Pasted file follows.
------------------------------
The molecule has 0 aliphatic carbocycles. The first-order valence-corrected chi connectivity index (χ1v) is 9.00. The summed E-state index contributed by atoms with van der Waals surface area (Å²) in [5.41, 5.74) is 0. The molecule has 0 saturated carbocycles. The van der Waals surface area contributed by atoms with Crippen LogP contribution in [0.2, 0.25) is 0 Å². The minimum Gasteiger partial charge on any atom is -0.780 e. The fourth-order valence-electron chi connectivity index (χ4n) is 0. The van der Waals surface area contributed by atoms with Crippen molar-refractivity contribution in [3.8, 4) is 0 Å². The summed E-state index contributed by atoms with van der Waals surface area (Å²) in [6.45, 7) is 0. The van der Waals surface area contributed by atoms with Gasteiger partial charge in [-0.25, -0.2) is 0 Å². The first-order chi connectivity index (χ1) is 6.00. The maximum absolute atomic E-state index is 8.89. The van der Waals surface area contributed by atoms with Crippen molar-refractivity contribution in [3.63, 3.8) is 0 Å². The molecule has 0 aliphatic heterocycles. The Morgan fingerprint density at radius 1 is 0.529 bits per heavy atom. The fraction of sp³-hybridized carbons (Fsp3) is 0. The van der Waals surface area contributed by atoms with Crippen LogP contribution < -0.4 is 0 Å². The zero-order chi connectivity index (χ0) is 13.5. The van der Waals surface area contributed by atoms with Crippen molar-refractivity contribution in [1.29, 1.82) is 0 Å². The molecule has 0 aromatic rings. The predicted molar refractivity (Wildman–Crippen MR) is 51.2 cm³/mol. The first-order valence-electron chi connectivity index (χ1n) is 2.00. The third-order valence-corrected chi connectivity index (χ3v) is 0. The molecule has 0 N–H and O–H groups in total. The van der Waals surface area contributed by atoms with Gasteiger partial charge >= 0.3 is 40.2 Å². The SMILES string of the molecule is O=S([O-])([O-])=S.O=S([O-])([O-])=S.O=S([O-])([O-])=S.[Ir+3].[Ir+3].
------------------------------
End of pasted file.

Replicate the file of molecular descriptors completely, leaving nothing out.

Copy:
The molecule has 0 aliphatic carbocycles. The first-order valence-corrected chi connectivity index (χ1v) is 9.00. The summed E-state index contributed by atoms with van der Waals surface area (Å²) in [5.41, 5.74) is 0. The molecule has 0 saturated carbocycles. The van der Waals surface area contributed by atoms with Crippen LogP contribution in [0.2, 0.25) is 0 Å². The minimum Gasteiger partial charge on any atom is -0.780 e. The fourth-order valence-electron chi connectivity index (χ4n) is 0. The van der Waals surface area contributed by atoms with Crippen molar-refractivity contribution in [3.8, 4) is 0 Å². The summed E-state index contributed by atoms with van der Waals surface area (Å²) in [6.45, 7) is 0. The van der Waals surface area contributed by atoms with Gasteiger partial charge in [-0.25, -0.2) is 0 Å². The first-order chi connectivity index (χ1) is 6.00. The maximum absolute atomic E-state index is 8.89. The van der Waals surface area contributed by atoms with Crippen molar-refractivity contribution in [3.63, 3.8) is 0 Å². The molecule has 0 aliphatic heterocycles. The Morgan fingerprint density at radius 1 is 0.529 bits per heavy atom. The fraction of sp³-hybridized carbons (Fsp3) is 0. The van der Waals surface area contributed by atoms with Crippen LogP contribution < -0.4 is 0 Å². The zero-order chi connectivity index (χ0) is 13.5. The van der Waals surface area contributed by atoms with Crippen molar-refractivity contribution in [1.29, 1.82) is 0 Å². The molecule has 0 aromatic rings. The predicted molar refractivity (Wildman–Crippen MR) is 51.2 cm³/mol. The first-order valence-electron chi connectivity index (χ1n) is 2.00. The third-order valence-corrected chi connectivity index (χ3v) is 0. The molecule has 0 N–H and O–H groups in total. The van der Waals surface area contributed by atoms with Gasteiger partial charge >= 0.3 is 40.2 Å². The SMILES string of the molecule is O=S([O-])([O-])=S.O=S([O-])([O-])=S.O=S([O-])([O-])=S.[Ir+3].[Ir+3].